They Call It Myanmar: Lifting the Curtain Image

Generally favorable reviews - based on 8 Critics What's this?

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  • Summary: The story of Burma, told with stunning footage shot clandestinely over a 2 ­year period by filmmaker Robert H. Lieberman. It provides an astonishing and intimate look inside at what has been one of the most isolated countries on the planet, lifting the curtain on the everyday life of the people in this land that has been held hostage
    by a brutal and superstitious military regime for 48 years. A revealing interview with Nobel Peace Prize winner Aung San Suu Kyi conducted just after her most recent release from house arrest is interwoven with extensive interviews and interactions with Burmese people from all around this incredibly diverse nation. The film, culled from over 120 hours of striking images, is an impressionistic journey that leads across the vastness of Burma. It traces the history of Burma from its beginnings in the ancient city of Bagan, through colonial times, recent uprisings, the devastating Cyclone Nargis that killed 150,000 people, and up to the present day. (PhotoSynthesis Productions)
Score distribution:
  1. Positive: 7 out of 8
  2. Negative: 0 out of 8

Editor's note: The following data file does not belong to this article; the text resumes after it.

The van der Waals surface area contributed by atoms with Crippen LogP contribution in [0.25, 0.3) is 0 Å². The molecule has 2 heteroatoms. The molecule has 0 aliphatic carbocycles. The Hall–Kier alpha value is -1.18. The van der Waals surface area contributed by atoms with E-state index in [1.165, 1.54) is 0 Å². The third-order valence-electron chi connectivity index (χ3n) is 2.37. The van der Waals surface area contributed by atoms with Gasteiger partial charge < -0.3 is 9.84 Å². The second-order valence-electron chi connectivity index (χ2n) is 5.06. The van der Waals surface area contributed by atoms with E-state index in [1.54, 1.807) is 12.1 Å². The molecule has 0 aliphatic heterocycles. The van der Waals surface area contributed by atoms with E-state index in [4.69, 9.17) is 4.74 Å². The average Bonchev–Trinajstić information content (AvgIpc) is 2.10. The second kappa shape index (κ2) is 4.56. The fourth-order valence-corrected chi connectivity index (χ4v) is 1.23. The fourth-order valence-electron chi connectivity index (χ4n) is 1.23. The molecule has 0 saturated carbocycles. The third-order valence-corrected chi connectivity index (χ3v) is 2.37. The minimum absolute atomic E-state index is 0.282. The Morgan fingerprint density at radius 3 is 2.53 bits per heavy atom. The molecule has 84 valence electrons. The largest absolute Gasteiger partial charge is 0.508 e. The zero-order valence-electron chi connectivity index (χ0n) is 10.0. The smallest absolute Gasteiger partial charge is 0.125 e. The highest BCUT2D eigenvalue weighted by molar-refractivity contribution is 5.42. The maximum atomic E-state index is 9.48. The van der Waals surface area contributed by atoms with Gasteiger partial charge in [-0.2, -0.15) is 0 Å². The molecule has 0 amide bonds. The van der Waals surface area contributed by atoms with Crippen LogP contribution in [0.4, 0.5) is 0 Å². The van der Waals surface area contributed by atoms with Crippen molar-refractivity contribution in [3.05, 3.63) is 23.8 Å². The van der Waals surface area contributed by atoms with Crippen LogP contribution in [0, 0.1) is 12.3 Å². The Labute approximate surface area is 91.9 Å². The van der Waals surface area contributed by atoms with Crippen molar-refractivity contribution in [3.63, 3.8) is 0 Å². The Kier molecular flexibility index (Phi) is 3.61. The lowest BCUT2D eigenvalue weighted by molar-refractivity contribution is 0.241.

1. Reviewed by: Roger Ebert
    Sep 18, 2012
    What I've come away with is a notion of a land which, despite its crushing problems, has produced a population that seems extraordinarily radiant.
  2. Reviewed by: Kenji Fujishima
    Sep 18, 2012
    The images and interviews Robert H. Lieberman and his crew have managed to capture are eye-opening enough to justify the dangerous effort.
  3. Reviewed by: Mick LaSalle
    Sep 18, 2012
    This documentary is not just interesting, but timely.
  4. Reviewed by: Karsten Kastelan
    Sep 18, 2012
    A compelling portrait of an entire nation being kept in captivity and ignorance.
  5. Reviewed by: Michael Nordine
    Sep 18, 2012
    And yet it still works, so buoyed is the film by its open and honest take on a subject that would have been all too easy to turn into another marketable tragedy.
  6. Reviewed by: Michael O'Sullivan
    Sep 18, 2012
    A solid and subtly moving portrait of the people of Burma.
  7. Reviewed by: Andrew Schenker
    Sep 18, 2012
    Only Lieberman's intrusive, slightly arrogant onscreen presence distracts from the profile, introducing an unwanted hint of American privilege to the film's perspective.

See all 8 Critic Reviews